Australian Prime Minister Scott Morrison has announced that the federal government agrees with "a majority" of the 40 recommendations made by the independent panel responsible for reviewing the Australian Public Service (APS).
"I have asked the heads of the public service to take these forward," he said on Friday.
"The Secretaries Board, led by the Secretary of my Department and supported by the Australian Public Service Commissioner, will lead the reform effort beginning with a rapid planning phase over the next few months."
The review, chaired by CSIRO chairman David Thodey and launched by former Prime Minister Malcolm Turnbull, was to mainly understand whether those staffing Australia's government departments were capable of ushering in the "next wave" of digital.
Specifically, the review examined the capability, culture, and operating model of the APS.
Some of the recommendations put forward in the panel's final report of the review [PDF], which was submitted to the federal government in September, included the need to implement APS transformation through clear targets; strong leadership; the appointment of a secretary-level transformation leader; the undertaking of regular capability reviews to build organisational capability; and the promotion of continuous improvement through the PM&C Citizen Experience Survey, APS census, external advice, and better performance reporting.
There was also a particular focus around the need for APS to embrace data and digital, with the federal government acknowledging that there is currently in excess of 200 bespoke business processes across government agencies with little coordination and over 170 bespoke IT systems that are separately managed and maintained across the APS.
The final report recommended for APS to strengthen digital governance; build data and digital skills; make better use of data to improve policy and decision making; improve funding, structure, and management of digital functions across the APS; conduct ICT audit and development whole-of-government IT blueprint; adopt common tools and services; make data open by default; and deliver simple and seamless government services, integrated with states, territories, and other providers. Of the panel's recommendations, 15 were fully supported by the government.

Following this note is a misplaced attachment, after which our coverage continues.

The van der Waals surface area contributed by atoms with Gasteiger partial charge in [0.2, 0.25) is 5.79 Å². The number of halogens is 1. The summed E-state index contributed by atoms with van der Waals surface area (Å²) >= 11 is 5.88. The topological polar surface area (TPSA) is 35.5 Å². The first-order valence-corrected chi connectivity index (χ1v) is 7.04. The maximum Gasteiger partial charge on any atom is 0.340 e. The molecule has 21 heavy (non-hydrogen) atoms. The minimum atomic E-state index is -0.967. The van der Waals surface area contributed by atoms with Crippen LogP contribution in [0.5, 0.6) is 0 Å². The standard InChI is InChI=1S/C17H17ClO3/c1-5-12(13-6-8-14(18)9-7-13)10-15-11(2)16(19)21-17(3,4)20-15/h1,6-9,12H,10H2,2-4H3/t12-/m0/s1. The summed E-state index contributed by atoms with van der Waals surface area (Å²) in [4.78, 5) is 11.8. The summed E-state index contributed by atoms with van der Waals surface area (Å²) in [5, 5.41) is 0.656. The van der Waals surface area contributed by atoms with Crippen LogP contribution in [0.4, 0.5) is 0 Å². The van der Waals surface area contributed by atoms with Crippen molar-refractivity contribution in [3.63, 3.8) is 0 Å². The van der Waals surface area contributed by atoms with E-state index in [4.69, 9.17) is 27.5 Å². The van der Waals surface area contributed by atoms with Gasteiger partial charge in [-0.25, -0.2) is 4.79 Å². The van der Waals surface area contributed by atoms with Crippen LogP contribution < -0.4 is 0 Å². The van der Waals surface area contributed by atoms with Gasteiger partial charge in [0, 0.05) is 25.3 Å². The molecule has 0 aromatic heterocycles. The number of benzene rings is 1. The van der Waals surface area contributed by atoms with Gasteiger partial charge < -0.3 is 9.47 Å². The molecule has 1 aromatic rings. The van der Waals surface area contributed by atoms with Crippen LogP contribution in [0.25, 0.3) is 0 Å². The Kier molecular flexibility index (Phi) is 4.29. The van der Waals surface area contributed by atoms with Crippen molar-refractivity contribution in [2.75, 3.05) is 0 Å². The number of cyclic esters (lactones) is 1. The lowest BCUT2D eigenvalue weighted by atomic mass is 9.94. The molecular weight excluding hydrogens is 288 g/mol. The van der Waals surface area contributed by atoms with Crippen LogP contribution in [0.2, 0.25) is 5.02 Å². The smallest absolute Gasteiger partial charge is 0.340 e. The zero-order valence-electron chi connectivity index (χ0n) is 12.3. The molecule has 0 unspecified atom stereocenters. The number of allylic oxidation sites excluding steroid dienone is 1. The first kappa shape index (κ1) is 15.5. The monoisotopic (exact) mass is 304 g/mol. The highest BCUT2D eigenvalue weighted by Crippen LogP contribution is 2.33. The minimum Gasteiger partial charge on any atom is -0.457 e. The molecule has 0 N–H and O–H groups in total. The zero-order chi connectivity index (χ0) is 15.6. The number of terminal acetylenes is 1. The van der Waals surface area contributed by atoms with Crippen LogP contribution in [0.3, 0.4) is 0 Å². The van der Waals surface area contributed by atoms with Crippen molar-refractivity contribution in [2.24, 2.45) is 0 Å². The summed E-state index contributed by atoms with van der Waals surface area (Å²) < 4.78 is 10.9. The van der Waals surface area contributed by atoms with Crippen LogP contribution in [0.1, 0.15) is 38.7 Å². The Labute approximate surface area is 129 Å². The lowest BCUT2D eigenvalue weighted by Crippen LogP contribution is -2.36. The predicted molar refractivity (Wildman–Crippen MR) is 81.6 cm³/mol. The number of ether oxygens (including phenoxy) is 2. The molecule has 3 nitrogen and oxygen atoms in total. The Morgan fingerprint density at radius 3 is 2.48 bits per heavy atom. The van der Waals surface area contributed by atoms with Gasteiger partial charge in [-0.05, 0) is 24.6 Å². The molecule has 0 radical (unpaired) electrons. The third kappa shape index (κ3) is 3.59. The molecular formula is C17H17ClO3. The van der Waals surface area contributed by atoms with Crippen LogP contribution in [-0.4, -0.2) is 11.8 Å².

As part of the government's response [PDF], which has been labelled as the "APS reform agenda", Morrison said an additional AU$15 million would be invested to support the Secretaries Board and the APS Commission to commence these reforms.
Within this, the government said the Secretaries Board would undertake a series of targeted reviews from mid-2020, which include a cross-portfolio review of the delivery of functions; driving APS-wide culture change; and working with parliamentary departments and others to progressively update induction and training materials.
The Secretaries Board will also conduct a three-month sprint in early 2020 to plan implementation, including resourcing needs, the government said in its response.
Morrison also highlighted how the government has already enforced other changes that are aligned with its reform agenda, pointing to the recently announced department reshuffle as an example. This will see the number of APS departments be reduced from 18 to 14 from February 2020.
In the changes, the former Department of Communications will be moved under the banner of the Department of Infrastructure, Transport, Regional Development, and Communications. Arts will remain along with the Communications portfolio.
Fresh from its May renaming from the Department of Human Services to Services Australia, Services Australia will be an executive agency sitting within the Department of Social Services.